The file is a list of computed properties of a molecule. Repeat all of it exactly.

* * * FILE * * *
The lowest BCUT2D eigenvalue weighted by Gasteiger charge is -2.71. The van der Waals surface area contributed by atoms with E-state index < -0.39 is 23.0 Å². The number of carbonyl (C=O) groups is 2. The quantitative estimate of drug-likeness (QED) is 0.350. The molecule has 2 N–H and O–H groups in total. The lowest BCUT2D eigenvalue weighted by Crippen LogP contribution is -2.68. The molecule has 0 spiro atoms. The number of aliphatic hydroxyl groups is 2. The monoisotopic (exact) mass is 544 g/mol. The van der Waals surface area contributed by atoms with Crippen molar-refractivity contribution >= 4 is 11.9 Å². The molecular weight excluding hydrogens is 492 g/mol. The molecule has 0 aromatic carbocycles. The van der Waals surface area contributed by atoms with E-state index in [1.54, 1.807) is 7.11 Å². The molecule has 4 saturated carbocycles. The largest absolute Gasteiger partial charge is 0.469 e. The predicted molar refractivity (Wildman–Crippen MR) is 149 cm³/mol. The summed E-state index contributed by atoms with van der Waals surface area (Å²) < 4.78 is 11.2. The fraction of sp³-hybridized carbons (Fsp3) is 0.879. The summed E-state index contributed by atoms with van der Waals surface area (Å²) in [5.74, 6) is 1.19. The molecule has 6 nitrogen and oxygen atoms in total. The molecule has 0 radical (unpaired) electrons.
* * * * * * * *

The lowest BCUT2D eigenvalue weighted by Gasteiger charge is -2.71. The van der Waals surface area contributed by atoms with E-state index < -0.39 is 23.0 Å². The number of carbonyl (C=O) groups is 2. The quantitative estimate of drug-likeness (QED) is 0.350. The molecule has 2 N–H and O–H groups in total. The lowest BCUT2D eigenvalue weighted by Crippen LogP contribution is -2.68. The molecule has 0 spiro atoms. The number of aliphatic hydroxyl groups is 2. The monoisotopic (exact) mass is 544 g/mol. The van der Waals surface area contributed by atoms with Crippen molar-refractivity contribution >= 4 is 11.9 Å². The molecular weight excluding hydrogens is 492 g/mol. The molecule has 0 aromatic carbocycles. The van der Waals surface area contributed by atoms with E-state index in [1.54, 1.807) is 7.11 Å². The molecule has 4 saturated carbocycles. The largest absolute Gasteiger partial charge is 0.469 e. The predicted molar refractivity (Wildman–Crippen MR) is 149 cm³/mol. The summed E-state index contributed by atoms with van der Waals surface area (Å²) < 4.78 is 11.2. The fraction of sp³-hybridized carbons (Fsp3) is 0.879. The summed E-state index contributed by atoms with van der Waals surface area (Å²) in [5.74, 6) is 1.19. The molecule has 6 nitrogen and oxygen atoms in total. The molecule has 0 radical (unpaired) electrons.